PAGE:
3. Ineffective Assistance at the Post-Conviction Stage

Movant next argues that his counsel was ineffective for not arguing after conviction that Movant was deprived of his Sixth Amendment rights because the "jury did not substantially follow the court's instruction that... it had to find that [Movant] conspired to possess with intent to distribute cocaine, cocaine base, and marijuana... and not [just] cocaine and marijuana." ECF No. 1214-1 at 15 (emphasis in the original). "In order to prove that [Movant] conspired to possess with intent to distribute and distribute marijuana and cocaine, the Government needed to show (1) an agreement between two or more persons, (2) that [Movant] knew of the agreement, and (3) that [Movant] knowingly and voluntarily joined the conspiracy." United States v. Collins, 493 F.Appx. 418, 419 (4th Cir. 2012) (per curiam) (citing United States v. Burgos, 94 F.3d 849, 857 (4th Cir. 1996) (en banc)). The Government was not required to prove a drug quantity in order to prove a drug conspiracy. The court instructed the jury that it should only determine the amount of drugs attributable to Movant after it had determined that Movant was a member of the conspiracy. ECF No. 717 at 13. The jury unanimously determined that Movant was a member of the conspiracy and the quantities of cocaine and marijuana attributable to him. These determinations are sufficient to support Movant's conviction. See Collins, 493 F.Appx. at 419-20. Therefore, trial counsel's decision not to make the argument propounded by Movant does not constitute ineffective assistance of counsel. The court grants summary judgment to the Government with respect to this ineffective assistance of counsel claim.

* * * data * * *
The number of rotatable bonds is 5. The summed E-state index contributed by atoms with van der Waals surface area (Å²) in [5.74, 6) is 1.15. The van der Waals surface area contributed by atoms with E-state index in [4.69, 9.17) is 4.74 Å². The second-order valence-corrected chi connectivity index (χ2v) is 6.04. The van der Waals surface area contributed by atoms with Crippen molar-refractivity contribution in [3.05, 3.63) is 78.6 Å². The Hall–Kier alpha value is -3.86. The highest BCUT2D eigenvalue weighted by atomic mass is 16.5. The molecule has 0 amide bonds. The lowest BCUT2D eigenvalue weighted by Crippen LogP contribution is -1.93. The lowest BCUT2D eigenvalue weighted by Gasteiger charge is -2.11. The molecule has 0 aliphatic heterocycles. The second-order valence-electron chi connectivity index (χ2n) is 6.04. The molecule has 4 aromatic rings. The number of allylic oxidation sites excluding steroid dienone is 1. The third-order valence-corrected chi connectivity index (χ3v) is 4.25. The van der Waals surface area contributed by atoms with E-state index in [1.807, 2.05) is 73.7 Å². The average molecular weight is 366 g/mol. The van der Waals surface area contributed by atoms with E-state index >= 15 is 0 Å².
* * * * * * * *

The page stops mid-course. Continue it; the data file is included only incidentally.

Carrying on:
4. Trial Counsel's Arguments on Appeal

Movant contends that trial counsel was ineffective for not raising on appeal the arguments outlined supra in Part IV.B.2 regarding the "least-punished drug." One of the key duties of appellate counsel is the "winnowing out [of] weaker arguments... and focusing on one central issue if possible, or at most a few key issues." Jones v. Barnes, 463 U.S. 745, 751-52 (1983). As noted above, the "least-punished drug" theory advanced by Movant lacks merit. Trial counsel's decision not to raise that argument on appeal, therefore, did not fall below an objective standard of reasonableness. The court grants summary judgment to the Government on this ineffective assistance of counsel claim by Movant.

5. Forfeiture

Finally, Movant argues that trial counsel was ineffective for "convincing" Movant to "agree to a sever[ance] of the forfeiture provision." ECF No. 1214-1 at 18. Movant claims that the severance allowed the court to make a determination regarding forfeiture under a lower standard of proof than would have been required had the jury made the finding.